Persona and authenticity in the war reporting memoir: creative component Shooting Balibo (non-fiction book manuscript) accompanied by an exegesis
thesisposted on 29.03.2022, 00:23 by Anthony Emanuel Maniaty
PART ONE: An extract of 45,000 words constituting the first half of a book-length, non-fiction manuscript titled Shooting Balibo: Blood and Memory in East Timor, which forms the creative component of my doctoral dissertation. The full manuscript was published in 2009 by Penguin Books. Shooting Balibo focuses on two events - my coverage as an ABC News journalist of the 1975 conflict in East Timor, in particular the killings of five Australian-based colleagues (the 'Balibo Five') by Indonesian-led forces; and my return to the independent nation of Timor-Leste in 2008 with the cast and crew of the feature film Balibo, a drama based on the events of 1975. The book was written as a memoir of my experiences as a war reporter, and the resulting trauma which I experienced; it further explores how young and inexperienced journalists handle conflict environments. These elements are juxtaposed in the book with my return to Timor-Leste in 2008, a journey aimed at finding some release from past fears by helping to recreate the events of 1975 on the film set and writing about them. The book drew strong reactions to my interpretation of events, raising questions about the power of the memoir in the public sphere, and the authenticity and reliability of literary representations of war reporting, which became the focus of my thesis research. PART TWO: An exegesis of 57,000 words which aims to illuminate the influences, processes and research that resulted in a substantial work of non-fiction, and also, by including further research and analysis, to broaden understanding of the creative production context in which a specific literary genre-memoirs written by war correspondents-has developed over the past century. Canvassed are issues regarding representation of the authorial persona, and issues of authenticity which arise in relating both the 'fact' and 'feeling' of conflict reporting experiences. The exegesis also researches war reporting as a journalistic sub-culture, and includes analyses of two major influences on the creation of Shooting Balibo-Michael Herr's memoir of the Vietnam War, Dispatches, and the war reporting memoir of the 1975 Angolan conflict by Polish correspondent Ryszard Kapuscinski, Another Day of Life.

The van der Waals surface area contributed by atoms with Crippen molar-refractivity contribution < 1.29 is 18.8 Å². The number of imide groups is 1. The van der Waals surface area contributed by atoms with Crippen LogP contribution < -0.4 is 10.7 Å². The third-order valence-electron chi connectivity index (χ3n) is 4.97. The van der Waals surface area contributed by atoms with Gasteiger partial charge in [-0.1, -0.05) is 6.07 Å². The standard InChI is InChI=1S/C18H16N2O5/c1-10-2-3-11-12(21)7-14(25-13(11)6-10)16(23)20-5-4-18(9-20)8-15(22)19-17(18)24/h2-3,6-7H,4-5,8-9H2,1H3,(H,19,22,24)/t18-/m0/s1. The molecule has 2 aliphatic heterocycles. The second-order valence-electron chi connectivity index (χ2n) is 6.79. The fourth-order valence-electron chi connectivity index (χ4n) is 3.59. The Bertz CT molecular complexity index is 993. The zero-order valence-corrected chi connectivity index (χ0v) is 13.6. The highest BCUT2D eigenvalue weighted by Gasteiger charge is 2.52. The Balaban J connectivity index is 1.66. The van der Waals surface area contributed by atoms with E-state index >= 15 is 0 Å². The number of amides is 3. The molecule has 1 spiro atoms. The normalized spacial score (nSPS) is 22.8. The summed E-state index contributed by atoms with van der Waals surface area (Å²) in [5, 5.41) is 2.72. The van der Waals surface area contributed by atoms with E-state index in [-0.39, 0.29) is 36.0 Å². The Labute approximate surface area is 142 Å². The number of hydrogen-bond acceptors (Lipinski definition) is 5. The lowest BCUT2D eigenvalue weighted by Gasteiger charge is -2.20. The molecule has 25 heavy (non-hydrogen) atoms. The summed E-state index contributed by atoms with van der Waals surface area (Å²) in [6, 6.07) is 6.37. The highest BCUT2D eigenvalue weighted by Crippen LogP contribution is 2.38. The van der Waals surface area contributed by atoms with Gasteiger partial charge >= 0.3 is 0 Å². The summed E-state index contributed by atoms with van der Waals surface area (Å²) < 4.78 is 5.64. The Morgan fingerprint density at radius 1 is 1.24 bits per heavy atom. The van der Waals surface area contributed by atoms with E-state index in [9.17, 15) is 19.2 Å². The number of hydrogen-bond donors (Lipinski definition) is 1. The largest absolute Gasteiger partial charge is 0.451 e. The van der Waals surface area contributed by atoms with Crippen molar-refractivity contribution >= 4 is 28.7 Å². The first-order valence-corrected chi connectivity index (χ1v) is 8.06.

Table of ContentsManuscript: Shooting Balibo [extract] -- -- Exegesis: -- Note on terminology -- Prologue -- 1. Introduction -- 2. Shaping the genre -- 3. Old perspectives, new possibilities -- 4. Reassessing Dispatches: journalism astray or literary masterpiece? -- 5. The Kapuscinski enigma: a post-mortem -- 6. Evolution and innovation -- 7. On writing Shooting Balibo -- Bibliography.
Notes"1 January 2013 Bibliography: pages 304-322 This thesis is submitted for the degree of Doctor of Philosophy (Media), Department of Media, Music, Communication & Cultural Studies, Macquarie University, Sydney, Australia".
Awarding InstitutionMacquarie University
Degree TypeThesis PhD
DegreePhD, Department of Media, Music, Communication and Cultural Studies, Macquarie University, Australia
Department, Centre or SchoolDepartment of Media, Music, Communication and Cultural Studies
Year of Award2013
Principal SupervisorPeter Doyle
Additional Supervisor 1Noel King
RightsCopyright disclaimer: http://www.copyright.mq.edu.au Copyright Anthony Maniaty 2013.
Extent1 online resources (323 pages) illustrations (coloured)
Former Identifiersmq:37366 http://hdl.handle.net/1959.14/337289 2134870
journalismmemoirJournalists -- East Timor -- Balibo -- DeathEast Timor -- Annexation to IndonesiaJournalistsPTSDWar correspondents -- Australiawar reportingmediaJournalists -- Australia -- DeathBalibo (Film)correspondentManiaty, Tony, -- 1949-War correspondentsManiaty, TonyEast Timor -- Politics and governmentWar in mass media